2- Communities/Partner

Communities/Partner Lesson 2

How do I begin formulating strong community partnerships?

 

In lesson 1 we showcased:

  1. Three types of community partnerships
  2. The importance of partnerships for developing quality PBE experiences
  3. The added value partners offer to student outcomes and learning
  4. Examples of quality PBE projects involving partners

Now that you have seen a sample what a solid community partnership may look like, and understand the benefits of formulating partnerships, here are some recommendations for getting started:

Communicate and Build Relationships

  • Invite partners to an after-school partnership meeting
  • Ask your students’ parents for connections to local businesses
  • Create a partnership team/committee including PTSA/Staff
  • Have a potluck for local businesses and NPOS to learn about what you do and what they do

Identify Expertise, Similar Interests, and Set Goals

  • Compile partners’ missions or goals into a database
  • List expertise and partners’ interests
  • Align lists to instructional and learning goals for the school
  • Brainstorm ways to meet learner needs as a team
  • Set goals that are reciprocal

Plan to Meet Goals Together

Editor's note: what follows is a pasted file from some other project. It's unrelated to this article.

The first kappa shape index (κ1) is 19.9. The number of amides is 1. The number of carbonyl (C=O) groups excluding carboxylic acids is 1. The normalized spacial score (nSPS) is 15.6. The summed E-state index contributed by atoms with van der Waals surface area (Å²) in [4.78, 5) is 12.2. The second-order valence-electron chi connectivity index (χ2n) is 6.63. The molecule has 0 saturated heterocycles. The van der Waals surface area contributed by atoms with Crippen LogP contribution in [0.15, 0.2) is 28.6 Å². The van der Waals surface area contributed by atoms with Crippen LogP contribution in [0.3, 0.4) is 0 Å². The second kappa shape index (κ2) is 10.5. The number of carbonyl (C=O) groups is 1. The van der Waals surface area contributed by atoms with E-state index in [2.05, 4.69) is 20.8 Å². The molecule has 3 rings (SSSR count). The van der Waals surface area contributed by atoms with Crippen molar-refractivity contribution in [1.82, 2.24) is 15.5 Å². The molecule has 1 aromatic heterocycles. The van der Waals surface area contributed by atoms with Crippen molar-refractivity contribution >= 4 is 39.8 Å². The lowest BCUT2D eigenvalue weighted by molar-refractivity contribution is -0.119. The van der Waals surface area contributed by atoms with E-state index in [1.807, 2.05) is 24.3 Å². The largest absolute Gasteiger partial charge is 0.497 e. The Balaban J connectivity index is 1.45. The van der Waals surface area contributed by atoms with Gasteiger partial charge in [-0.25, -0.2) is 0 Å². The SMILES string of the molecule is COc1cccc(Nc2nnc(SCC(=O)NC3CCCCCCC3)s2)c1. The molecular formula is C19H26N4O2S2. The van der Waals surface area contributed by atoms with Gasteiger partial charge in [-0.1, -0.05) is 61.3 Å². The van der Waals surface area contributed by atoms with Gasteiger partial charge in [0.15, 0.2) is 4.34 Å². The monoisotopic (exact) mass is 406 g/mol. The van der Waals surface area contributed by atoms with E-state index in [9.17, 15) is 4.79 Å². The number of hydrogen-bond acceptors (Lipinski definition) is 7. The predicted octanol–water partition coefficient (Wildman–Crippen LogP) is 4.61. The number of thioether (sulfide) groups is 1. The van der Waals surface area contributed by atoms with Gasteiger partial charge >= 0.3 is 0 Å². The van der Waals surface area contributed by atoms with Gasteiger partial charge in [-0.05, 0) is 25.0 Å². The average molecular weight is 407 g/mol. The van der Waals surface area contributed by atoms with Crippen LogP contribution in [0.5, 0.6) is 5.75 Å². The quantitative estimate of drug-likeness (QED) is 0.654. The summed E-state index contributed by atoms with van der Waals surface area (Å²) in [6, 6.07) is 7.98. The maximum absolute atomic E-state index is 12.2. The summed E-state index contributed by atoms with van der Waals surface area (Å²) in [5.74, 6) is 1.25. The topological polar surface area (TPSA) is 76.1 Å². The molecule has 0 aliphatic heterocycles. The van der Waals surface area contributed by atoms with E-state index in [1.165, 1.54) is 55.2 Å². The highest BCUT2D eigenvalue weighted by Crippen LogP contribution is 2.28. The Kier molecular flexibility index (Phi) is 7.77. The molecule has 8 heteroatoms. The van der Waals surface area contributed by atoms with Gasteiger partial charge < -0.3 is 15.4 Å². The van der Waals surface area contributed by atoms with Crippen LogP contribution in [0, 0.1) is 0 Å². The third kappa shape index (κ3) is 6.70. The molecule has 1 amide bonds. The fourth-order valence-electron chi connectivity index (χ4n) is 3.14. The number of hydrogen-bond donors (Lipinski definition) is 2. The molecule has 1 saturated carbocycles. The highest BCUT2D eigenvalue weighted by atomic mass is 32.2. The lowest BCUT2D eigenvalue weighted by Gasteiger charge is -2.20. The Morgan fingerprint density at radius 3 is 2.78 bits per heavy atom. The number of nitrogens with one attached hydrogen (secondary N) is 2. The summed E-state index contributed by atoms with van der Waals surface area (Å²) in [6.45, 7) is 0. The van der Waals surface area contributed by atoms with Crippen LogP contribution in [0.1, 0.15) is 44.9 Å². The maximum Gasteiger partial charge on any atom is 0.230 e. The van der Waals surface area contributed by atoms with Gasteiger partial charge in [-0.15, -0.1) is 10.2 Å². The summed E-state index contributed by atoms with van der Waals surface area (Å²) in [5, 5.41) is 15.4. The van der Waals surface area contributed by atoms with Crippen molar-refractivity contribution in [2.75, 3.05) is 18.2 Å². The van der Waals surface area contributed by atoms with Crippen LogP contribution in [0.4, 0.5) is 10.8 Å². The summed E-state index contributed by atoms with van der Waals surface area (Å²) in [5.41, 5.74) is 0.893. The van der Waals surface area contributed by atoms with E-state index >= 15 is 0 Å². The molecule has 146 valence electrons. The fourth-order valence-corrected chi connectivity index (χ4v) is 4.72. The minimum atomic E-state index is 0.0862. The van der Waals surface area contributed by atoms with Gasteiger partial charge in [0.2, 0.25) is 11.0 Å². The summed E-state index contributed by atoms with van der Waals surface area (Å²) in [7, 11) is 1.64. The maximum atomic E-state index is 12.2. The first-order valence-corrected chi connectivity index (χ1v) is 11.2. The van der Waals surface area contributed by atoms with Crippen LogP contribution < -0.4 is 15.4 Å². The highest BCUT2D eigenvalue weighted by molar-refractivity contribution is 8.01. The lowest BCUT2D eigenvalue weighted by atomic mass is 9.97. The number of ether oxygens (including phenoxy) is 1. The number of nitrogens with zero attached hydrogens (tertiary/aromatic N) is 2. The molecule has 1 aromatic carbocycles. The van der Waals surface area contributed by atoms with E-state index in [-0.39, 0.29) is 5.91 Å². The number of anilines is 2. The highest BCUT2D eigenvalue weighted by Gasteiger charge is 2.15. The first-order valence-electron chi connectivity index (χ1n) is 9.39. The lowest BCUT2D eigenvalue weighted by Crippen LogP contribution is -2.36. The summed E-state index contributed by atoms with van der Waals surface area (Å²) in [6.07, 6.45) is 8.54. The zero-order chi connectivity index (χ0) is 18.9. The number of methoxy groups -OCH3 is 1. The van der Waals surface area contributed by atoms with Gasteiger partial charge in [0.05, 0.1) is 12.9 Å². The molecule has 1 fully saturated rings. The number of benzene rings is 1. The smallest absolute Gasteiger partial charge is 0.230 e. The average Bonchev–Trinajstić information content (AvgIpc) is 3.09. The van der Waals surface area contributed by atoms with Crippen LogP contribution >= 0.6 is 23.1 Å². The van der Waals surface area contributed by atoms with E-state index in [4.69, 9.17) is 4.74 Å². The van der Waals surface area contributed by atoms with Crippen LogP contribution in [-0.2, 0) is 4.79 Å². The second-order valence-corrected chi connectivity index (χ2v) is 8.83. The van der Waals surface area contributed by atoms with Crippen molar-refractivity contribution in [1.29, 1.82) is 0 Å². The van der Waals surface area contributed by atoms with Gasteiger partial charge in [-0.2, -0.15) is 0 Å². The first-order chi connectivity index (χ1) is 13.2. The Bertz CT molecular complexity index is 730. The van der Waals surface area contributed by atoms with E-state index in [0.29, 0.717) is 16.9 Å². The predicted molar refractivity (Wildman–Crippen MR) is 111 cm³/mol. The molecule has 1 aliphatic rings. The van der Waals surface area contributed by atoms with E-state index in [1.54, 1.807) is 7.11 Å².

• Set aside time to meet and plan how a partner can work with the school or class – don’t fit it into “extra” minutes in the day
  • Create timelines for implementation and stick to them
  • Think about what students can do for the partner

Find Opportunities to have Shared Experiences

  • Attend partner workshops or visit their workspace as an individual or with your students
  • Invite partners to school or district professional development
  • Design field experiences facilitated by the partners

Take a Leap and Do it!

  • Take a risk, invite a partner to teach a part of your course/unit
  • Help a partner with a project, let your students work alongside the experts
  • Facilitate the experience instead of leading the experience

Evaluate your successes and failures

  • Track your progress and record what works and what does not
  • Meet with your partner before and after collaborative experiences to prepare or think about what worked and what could be better
  • Plan for a second project! Meaningful and quality partnerships take time to develop and require many iterations and attempts to get into the groove

Head over to communityschools.org to find resources about developing community partnerships to enhance your school environment. This download includes a fantastic checklist developed by the Community Schools Network to assess your initial partnership development. It includes other checklists to help guide your own partnership formation and management as well. Page seven has a comprehensive list of resources focussed on helping you improve community partnerships with your school as well.

Partnerships are one of the most important components of quality place-based education programs. They add critical insight and meaning to our students' experiences and provide support to teachers and their teams in the form of expert knowledge and, at times, an extra pair of hands to help. Find those partners that want to work with you for the long-haul. You won't regret it!

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